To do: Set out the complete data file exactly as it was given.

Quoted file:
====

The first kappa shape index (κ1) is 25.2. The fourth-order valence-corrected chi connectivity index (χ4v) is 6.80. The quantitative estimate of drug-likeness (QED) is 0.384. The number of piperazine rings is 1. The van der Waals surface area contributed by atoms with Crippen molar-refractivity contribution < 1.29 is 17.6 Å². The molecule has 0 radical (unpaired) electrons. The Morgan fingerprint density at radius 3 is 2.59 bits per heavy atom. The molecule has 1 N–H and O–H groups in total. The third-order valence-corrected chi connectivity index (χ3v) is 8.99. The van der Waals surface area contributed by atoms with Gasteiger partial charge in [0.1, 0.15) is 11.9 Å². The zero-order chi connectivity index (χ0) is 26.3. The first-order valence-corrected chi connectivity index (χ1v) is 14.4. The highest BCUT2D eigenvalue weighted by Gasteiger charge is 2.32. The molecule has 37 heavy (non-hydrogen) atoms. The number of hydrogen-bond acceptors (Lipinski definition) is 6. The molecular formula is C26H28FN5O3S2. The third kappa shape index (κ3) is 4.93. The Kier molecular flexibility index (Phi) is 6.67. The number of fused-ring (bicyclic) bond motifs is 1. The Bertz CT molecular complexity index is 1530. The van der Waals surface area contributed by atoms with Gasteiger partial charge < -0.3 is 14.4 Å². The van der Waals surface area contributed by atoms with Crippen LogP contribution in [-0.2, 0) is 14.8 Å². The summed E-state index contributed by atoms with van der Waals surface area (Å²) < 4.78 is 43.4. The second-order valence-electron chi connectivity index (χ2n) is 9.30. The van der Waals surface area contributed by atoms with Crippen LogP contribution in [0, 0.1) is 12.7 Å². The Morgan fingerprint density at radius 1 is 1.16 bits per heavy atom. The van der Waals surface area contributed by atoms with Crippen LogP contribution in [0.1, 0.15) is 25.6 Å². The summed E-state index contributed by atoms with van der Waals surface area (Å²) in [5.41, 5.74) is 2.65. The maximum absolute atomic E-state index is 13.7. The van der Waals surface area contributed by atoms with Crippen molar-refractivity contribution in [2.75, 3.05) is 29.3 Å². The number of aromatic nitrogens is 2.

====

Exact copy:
The first kappa shape index (κ1) is 25.2. The fourth-order valence-corrected chi connectivity index (χ4v) is 6.80. The quantitative estimate of drug-likeness (QED) is 0.384. The number of piperazine rings is 1. The van der Waals surface area contributed by atoms with Crippen molar-refractivity contribution < 1.29 is 17.6 Å². The molecule has 0 radical (unpaired) electrons. The Morgan fingerprint density at radius 3 is 2.59 bits per heavy atom. The molecule has 1 N–H and O–H groups in total. The third-order valence-corrected chi connectivity index (χ3v) is 8.99. The van der Waals surface area contributed by atoms with Gasteiger partial charge in [0.1, 0.15) is 11.9 Å². The zero-order chi connectivity index (χ0) is 26.3. The first-order valence-corrected chi connectivity index (χ1v) is 14.4. The highest BCUT2D eigenvalue weighted by Gasteiger charge is 2.32. The molecule has 37 heavy (non-hydrogen) atoms. The number of hydrogen-bond acceptors (Lipinski definition) is 6. The molecular formula is C26H28FN5O3S2. The third kappa shape index (κ3) is 4.93. The Kier molecular flexibility index (Phi) is 6.67. The number of fused-ring (bicyclic) bond motifs is 1. The Bertz CT molecular complexity index is 1530. The van der Waals surface area contributed by atoms with Gasteiger partial charge < -0.3 is 14.4 Å². The van der Waals surface area contributed by atoms with Crippen LogP contribution in [-0.2, 0) is 14.8 Å². The summed E-state index contributed by atoms with van der Waals surface area (Å²) < 4.78 is 43.4. The second-order valence-electron chi connectivity index (χ2n) is 9.30. The van der Waals surface area contributed by atoms with Crippen LogP contribution in [0, 0.1) is 12.7 Å². The Morgan fingerprint density at radius 1 is 1.16 bits per heavy atom. The van der Waals surface area contributed by atoms with Crippen LogP contribution in [0.1, 0.15) is 25.6 Å². The summed E-state index contributed by atoms with van der Waals surface area (Å²) in [5.41, 5.74) is 2.65. The maximum absolute atomic E-state index is 13.7. The van der Waals surface area contributed by atoms with Crippen molar-refractivity contribution in [2.75, 3.05) is 29.3 Å². The number of aromatic nitrogens is 2.